8 Facts About Lupercalia—the Ancient Festival Full of Whippings and Ritual Sacrifice

Sex, violence, and drunkenness: For centuries, Lupercalia was a major Roman party, surviving well into the rise of Christianity. And pretty soon, someone on your Facebook feed is probably going to claim that this holiday gave rise to our modern Valentine’s Day. So what’s the true story behind the ancient Roman festival and its relation to candy hearts?

1. Lupercalia featured odd sacrifices.

Every year on February 15, the festival began by going to the Lupercal (the legendary site where Romulus and Remus were suckled) and sacrificing a dog and a goat. According to scholar Keith Hopkins, this was unusual in and of itself, because pigs, sheep, and bulls were most commonly used as sacrificial animals. The Oxford Classical Dictionary explains that next, the blood of these animals "was smeared with a knife on the foreheads of two youths (who were obliged to laugh), and wiped with wool dipped in milk."

2. Whippings were also on the menu.

After the blood/wool excitement, Lupercalia's main attraction was the runners. The sacrificed goat’s skin was cut into thongs and (possibly—see below) girdles to be worn by the athletes. Then two sets of runners (a third set would be added later) would make their way through the streets of the city, whipping whomever they met on their way. According to some accounts, women would volunteer to be whipped because it was believed to bring fertility and make the birthing process easier for them. But as the years passed, things changed; by the 3rd century, the voluntary nature of this ritual seemed to be less voluntary. Hopkins claims that a mosaic featuring a Lupercalia celebration features “two men forcibly holding a naked woman face upwards, while a third man, half naked, whips her thighs ... The men’s drunken hilarity is matched by the beaten woman’s obvious pain."

3. People may have been naked—or maybe not.

One long-standing debate about Lupercalia is the degree of nudity. There are definite references to nudus, but that doesn’t necessarily mean naked. It could just mean “having one’s main garment removed,” possibly in reference to the runners wearing goat skin loincloths. But other writers were explicit in mentioning nudity as part of the festivities. It remains an open question whether the festival was PG-, R-, or X-rated.

4. It’s not quite clear who or what the Lupercalia festival was celebrating.

Circle of Adam Elsheimer The Lupercalian Festival in Rome
Public Domain, Wikimedia Commons

According to the 1st century BCE scholar Marcus Terentius Varro, "the Luperci [are so called] because at the Lupercalia they sacrifice at the Lupercal … the Lupercalia are so called because [that is when] the Luperci sacrifice at the Lupercal." This incredibly unhelpful circular definition has led to centuries of debate about who, or what, the festival was actually celebrating.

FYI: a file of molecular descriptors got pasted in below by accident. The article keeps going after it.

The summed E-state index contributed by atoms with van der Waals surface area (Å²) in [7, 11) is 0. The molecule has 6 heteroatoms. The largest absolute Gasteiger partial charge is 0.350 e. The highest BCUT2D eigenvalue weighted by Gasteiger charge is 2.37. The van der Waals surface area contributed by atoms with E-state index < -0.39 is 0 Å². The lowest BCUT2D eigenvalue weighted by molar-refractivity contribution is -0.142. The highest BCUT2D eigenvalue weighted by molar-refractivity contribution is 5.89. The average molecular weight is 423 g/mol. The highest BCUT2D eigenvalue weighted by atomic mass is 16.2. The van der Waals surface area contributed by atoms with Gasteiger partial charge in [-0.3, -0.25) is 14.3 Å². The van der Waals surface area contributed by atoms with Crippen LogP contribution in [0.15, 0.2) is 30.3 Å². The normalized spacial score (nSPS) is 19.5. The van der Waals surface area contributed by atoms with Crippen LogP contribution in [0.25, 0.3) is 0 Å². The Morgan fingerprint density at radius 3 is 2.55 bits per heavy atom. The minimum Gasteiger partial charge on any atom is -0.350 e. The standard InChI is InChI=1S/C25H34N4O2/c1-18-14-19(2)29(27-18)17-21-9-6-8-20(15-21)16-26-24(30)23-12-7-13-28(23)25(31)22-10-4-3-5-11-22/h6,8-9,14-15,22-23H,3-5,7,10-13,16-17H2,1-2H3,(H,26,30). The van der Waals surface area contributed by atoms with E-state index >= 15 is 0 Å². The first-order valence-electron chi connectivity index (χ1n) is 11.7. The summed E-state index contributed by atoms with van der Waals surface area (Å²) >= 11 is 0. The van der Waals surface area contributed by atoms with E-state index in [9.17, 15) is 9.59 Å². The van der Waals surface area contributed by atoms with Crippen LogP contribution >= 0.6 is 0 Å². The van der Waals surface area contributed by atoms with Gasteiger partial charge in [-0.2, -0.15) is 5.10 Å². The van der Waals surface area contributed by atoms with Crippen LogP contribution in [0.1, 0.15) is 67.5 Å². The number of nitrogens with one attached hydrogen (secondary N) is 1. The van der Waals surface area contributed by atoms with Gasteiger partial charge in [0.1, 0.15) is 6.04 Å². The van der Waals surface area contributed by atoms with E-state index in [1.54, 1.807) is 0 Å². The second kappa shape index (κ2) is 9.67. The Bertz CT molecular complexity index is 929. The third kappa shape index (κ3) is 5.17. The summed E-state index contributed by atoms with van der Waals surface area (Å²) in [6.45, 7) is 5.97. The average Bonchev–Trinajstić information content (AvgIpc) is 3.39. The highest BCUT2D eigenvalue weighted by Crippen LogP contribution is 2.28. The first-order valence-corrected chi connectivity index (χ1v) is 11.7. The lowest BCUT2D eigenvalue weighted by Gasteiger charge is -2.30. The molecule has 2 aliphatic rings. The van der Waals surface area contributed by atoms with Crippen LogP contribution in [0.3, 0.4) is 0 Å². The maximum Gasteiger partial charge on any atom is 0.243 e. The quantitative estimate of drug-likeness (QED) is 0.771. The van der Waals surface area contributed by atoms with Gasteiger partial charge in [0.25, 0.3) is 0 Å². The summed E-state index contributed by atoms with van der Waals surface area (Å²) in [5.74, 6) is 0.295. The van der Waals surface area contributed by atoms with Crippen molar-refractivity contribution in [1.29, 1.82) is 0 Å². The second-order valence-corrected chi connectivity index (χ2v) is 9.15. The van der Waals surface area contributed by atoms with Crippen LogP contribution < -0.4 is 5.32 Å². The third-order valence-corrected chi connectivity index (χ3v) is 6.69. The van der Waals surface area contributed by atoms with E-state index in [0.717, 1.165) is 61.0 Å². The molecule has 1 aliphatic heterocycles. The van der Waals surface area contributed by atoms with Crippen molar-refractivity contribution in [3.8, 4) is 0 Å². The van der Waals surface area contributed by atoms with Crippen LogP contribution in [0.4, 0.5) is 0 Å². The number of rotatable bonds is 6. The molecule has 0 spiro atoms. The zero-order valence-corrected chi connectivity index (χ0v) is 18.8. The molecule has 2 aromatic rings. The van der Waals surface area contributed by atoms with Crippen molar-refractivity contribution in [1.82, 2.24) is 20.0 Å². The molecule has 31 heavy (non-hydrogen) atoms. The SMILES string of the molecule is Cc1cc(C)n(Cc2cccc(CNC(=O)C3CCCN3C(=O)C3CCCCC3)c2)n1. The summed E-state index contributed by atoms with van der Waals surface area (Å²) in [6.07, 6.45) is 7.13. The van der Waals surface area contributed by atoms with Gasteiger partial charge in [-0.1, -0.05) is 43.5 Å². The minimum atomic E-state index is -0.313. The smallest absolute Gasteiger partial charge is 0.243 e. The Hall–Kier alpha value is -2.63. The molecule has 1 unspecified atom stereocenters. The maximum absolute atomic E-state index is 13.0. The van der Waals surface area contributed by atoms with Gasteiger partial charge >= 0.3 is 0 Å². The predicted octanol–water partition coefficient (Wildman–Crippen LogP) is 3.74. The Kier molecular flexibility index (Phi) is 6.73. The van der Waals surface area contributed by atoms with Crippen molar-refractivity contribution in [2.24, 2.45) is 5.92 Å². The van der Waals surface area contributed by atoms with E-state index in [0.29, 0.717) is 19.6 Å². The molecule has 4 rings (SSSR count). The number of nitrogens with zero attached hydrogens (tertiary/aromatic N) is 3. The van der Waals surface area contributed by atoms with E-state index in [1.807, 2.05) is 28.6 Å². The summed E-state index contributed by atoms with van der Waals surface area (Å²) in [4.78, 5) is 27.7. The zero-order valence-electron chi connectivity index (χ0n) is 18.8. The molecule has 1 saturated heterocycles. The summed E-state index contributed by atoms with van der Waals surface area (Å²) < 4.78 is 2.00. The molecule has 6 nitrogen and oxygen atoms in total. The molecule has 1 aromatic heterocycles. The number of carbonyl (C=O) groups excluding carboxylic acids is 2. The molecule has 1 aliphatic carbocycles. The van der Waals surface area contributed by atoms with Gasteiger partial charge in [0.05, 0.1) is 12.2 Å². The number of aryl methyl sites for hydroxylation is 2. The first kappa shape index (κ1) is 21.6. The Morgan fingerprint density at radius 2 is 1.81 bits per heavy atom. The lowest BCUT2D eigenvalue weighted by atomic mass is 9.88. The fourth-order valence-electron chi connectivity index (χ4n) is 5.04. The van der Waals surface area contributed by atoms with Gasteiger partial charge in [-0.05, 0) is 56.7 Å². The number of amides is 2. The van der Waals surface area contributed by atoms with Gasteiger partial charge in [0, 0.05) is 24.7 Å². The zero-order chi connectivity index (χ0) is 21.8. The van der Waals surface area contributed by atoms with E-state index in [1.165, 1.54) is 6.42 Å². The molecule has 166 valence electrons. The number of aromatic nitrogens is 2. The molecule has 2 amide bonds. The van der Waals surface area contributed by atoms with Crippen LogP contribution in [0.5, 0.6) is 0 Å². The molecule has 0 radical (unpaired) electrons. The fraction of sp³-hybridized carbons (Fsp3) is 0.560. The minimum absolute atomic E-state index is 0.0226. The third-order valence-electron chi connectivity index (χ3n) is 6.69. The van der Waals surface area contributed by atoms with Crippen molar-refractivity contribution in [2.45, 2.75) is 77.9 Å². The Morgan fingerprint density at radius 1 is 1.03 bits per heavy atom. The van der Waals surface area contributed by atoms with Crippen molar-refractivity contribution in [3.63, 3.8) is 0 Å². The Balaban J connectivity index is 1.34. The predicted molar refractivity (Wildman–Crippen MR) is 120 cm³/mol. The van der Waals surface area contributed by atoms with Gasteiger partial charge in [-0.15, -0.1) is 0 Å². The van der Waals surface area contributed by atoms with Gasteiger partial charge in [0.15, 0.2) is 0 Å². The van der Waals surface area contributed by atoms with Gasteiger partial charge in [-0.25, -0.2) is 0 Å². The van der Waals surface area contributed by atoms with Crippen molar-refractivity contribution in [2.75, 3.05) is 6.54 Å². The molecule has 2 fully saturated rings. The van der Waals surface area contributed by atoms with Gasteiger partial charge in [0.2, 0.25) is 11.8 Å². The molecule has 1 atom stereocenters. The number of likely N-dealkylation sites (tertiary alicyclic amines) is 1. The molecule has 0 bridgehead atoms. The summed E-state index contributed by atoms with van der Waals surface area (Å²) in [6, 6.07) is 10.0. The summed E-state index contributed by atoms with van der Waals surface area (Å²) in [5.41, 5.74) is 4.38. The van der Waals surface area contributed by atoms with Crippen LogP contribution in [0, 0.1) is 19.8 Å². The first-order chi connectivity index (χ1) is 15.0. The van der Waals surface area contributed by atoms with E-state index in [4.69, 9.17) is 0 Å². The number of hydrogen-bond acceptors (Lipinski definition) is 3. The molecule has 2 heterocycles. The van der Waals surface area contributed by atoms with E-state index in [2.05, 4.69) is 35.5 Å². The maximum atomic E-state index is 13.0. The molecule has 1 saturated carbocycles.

Ovid suggested that it was for Faunus (a Roman pastoral god); Livy said it was Inuus (the god of fertility); and Varro said it was a wolf goddess named Luperca. Traditionally, the two sets of runners are related to the mythological founders of Rome—Romulus and Remus—who were suckled by a wolf. But confusingly, Livy says that the twins were ambushed by bandits while celebrating the Lupercalia, leading some scholars to suggest the festival predates Romulus and Remus.

As South African scholar P.M.W. Tennant observed while discussing Romulus and Remus and the Lupercalia, “most of the ideas put forward here are obviously highly conjectural—as all theories concerning the Lupercalia are bound to be."

5. Lupercalia is when Julius Caesar was offered the crown.

Today, Lupercalia is probably most famous for what happened on February 15, 44 BCE. That day a “ naked, perfumed, drunk ” Mark Antony was one of the runners while Julius Caesar watched the proceedings from a throne. Antony went up to Julius Caesar with a diadem (a type of crown or headband) and—in what later historians have said was almost certainly scripted—attempted to give it to Caesar and proclaim him king.

The crowd's initial response to this action was tepid, but when Caesar refused the crown they cheered. Antony tried again, Caesar refused again, and the crowd exploded. Caesar ordered the crown taken to the Temple of Jupiter because Jupiter was Rome’s one king. The purpose of this exercise has been debated. Some propose Antony did it on his own to either flatter Caesar or embarrass him, while at the time it was thought that Caesar orchestrated the stunt as a way to test the waters for whether the people would accept a king. Either way, it didn't really work out for Caesar; he was assassinated one month later.